Topics in American Cultural Studies

The Business of America is Business: The American Entrepreneurial Spirit and Popular Culture

Mondays, 3.15-4.45pm
SR 34.K1 (Attemsgasse 25, basement)

(1) About the Course

When Donald Trump ran for office in 2016, he offered the American public, and the rest of the world, a persona that is the product of a narrative which is as American as the proverbial apple pie: The rags-to riches story of someone who supposedly elevated themselves into a higher social position through hard work, savvy business strategies, and entrepreneurial acumen. Of course, the rags-to-riches narrative rarely holds up under scrutiny—and President Trump is simply one of many cases in point. Nevertheless, Mr. Trump embodies in a highly condensed and perhaps perplexing fashion a discursive formation which continues to confound non-Americans: The American entrepreneurial spirit.

(2) Course Objectives

By way of a concerted, semester-long group effort, our class aims to explore the multifaceted origins and complex development of the American entrepreneurial spirit within a decidedly interdisciplinary and intersectional framework. Students will learn about the latent, systemic tenets of the American entrepreneurial spirit (institutional, spiritual, political, popular cultural). By tapping into key historical documents and popular culture artifacts, and by contextualizing them vis-à-vis secondary scholarly sources, students will begin to comprehend the vast reach and cultural power of the American entrepreneurial spirit. By way of hands-on textual work, student will become intimately familiar with entrepreneurial contexts across a broad sweep of history as well as a number of profiles of American entrepreneurs.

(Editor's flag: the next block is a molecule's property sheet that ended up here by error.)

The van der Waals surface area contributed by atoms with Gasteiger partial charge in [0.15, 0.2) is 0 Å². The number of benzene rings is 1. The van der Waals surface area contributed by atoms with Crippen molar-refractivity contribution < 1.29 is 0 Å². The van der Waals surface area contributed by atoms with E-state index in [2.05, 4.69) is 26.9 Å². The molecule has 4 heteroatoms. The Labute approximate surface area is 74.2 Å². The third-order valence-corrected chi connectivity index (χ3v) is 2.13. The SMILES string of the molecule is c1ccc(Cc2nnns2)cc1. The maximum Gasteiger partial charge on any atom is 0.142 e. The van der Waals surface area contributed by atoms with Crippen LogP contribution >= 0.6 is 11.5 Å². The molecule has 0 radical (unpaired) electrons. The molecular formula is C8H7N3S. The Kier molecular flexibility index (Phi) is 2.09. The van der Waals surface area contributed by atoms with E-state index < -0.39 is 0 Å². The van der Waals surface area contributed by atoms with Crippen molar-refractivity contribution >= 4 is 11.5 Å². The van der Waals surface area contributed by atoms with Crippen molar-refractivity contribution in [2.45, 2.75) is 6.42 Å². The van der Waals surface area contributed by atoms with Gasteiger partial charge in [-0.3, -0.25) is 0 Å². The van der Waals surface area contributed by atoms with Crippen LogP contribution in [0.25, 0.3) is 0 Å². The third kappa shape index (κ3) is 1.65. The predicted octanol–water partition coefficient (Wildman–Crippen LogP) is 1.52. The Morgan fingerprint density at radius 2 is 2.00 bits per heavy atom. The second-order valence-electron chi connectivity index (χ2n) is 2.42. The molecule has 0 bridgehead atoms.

(3) Course Resources

The primary resource for this seminar is this website. You will get your user data after our first class. On the website, you will find everything you need, from assigned readings to the films.

(4) Grading

900–1,000 points = A
800–899 points = B
700–799 points = C
600–699 points = D
0–599 points = F

(5) Grade Breakdown

There is a maximum of 1,000 points. There are no minimum requirements for any of the grading pillars. In other words, you may decide not to sign up for a student-led class, but you may still pass the course.

(5a) Course Project (max. 250 points)

We are very open to suggestions here, but this project may take one of two general directions:

(a) examine a local company and its links to the U.S.
We would ask you not to take an "obvious" example such as local McDonald's franchisees or AVL. Instead, try to find small or medium-sized companies that have ties to the U.S. (this is rather broad: a product or service that is "American," a small local company that primarily sells to the U.S., a company with an American owner/CEO, etc.). Ideally, you will interview the owner/CEO and look at the company history, their products/services, etc. Explore the interrelations between Austria and America in terms of business and culture.
possible formats: short "documentary," video essay, website, or online portfolio

(b) compare marketing materials of U.S. and Styrian companies in the same sector (breweries, clothing, etc.)